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Returned to Sender


Cpt. Tempest-Hicks

The envelope, pictured above, is a sad reminder that letters would frequently not reach their intended reader, and it would be the lot of others to return the contents to the sender who might only on receipt realise that the person was dead. In the case of this envelope, there is no accompanying letter and it may be better to remain unaware of the contents.

In Charles Tempest-Hicks’ case he had died of wounds sustained while engaged in the fighting during the Battle of Amiens on 8th August 1918, a date described by General von Ludendorff as a “black day for the German Army”. The letter, posted in Barnet on 11th August, 1918, was marked Deceased and returned to the sender via the Royal Engineers’ Army Postal Service by the 16th Lancers Quartermaster, a Captain J McConnell. Noting the Barnet postmark and the address of Charles’ parents, it is quite likely that the sender was a family member, and clearly the 8th would have proved a “black day” for the family also.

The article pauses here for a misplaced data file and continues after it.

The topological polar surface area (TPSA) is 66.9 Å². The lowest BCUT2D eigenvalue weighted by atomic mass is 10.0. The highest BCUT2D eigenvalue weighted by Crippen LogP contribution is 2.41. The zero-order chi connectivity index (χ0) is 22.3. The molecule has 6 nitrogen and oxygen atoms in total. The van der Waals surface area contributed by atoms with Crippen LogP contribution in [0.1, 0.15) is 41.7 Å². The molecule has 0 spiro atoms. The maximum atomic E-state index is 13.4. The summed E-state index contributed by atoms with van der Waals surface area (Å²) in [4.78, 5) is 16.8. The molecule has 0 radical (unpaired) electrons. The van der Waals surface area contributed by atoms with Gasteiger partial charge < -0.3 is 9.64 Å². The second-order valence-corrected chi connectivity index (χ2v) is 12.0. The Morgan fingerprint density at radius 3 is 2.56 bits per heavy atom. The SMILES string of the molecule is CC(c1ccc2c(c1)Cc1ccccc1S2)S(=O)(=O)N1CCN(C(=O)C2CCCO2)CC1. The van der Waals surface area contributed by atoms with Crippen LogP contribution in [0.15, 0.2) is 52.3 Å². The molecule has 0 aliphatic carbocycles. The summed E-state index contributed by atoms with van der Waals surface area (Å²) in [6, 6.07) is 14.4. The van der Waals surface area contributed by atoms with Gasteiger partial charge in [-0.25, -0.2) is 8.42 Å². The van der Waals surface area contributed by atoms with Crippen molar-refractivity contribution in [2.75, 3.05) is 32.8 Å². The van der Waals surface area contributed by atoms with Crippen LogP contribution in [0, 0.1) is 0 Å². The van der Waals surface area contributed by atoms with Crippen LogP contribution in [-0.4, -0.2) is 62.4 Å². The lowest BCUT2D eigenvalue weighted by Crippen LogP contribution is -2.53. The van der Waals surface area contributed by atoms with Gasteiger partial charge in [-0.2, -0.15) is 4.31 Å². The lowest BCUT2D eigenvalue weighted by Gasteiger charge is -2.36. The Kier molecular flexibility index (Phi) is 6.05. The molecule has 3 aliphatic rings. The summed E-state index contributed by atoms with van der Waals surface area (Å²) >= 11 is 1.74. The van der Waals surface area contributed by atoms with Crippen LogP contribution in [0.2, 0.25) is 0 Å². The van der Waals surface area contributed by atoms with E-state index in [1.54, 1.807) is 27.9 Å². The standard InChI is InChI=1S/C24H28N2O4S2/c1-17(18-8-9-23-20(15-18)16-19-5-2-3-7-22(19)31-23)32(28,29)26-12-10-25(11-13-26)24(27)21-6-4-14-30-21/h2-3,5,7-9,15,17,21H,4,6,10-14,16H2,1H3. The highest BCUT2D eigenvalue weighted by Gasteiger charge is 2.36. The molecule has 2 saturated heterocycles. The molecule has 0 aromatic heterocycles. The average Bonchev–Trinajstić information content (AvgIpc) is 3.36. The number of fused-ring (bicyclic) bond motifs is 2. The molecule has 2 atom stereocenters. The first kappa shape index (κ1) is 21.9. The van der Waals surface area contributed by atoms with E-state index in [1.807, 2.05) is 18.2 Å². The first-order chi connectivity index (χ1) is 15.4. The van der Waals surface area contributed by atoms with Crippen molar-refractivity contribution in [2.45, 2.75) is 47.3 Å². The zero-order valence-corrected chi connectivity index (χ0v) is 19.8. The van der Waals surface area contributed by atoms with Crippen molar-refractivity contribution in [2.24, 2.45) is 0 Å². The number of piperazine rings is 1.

The photograph was kindly provided by Andrew Brooks, a member of the North Lancashire Branch of the WFA, who has the original envelope as part of a wide ranging collection of philatelic items from the Great War.

Jersey Roll of Honour entry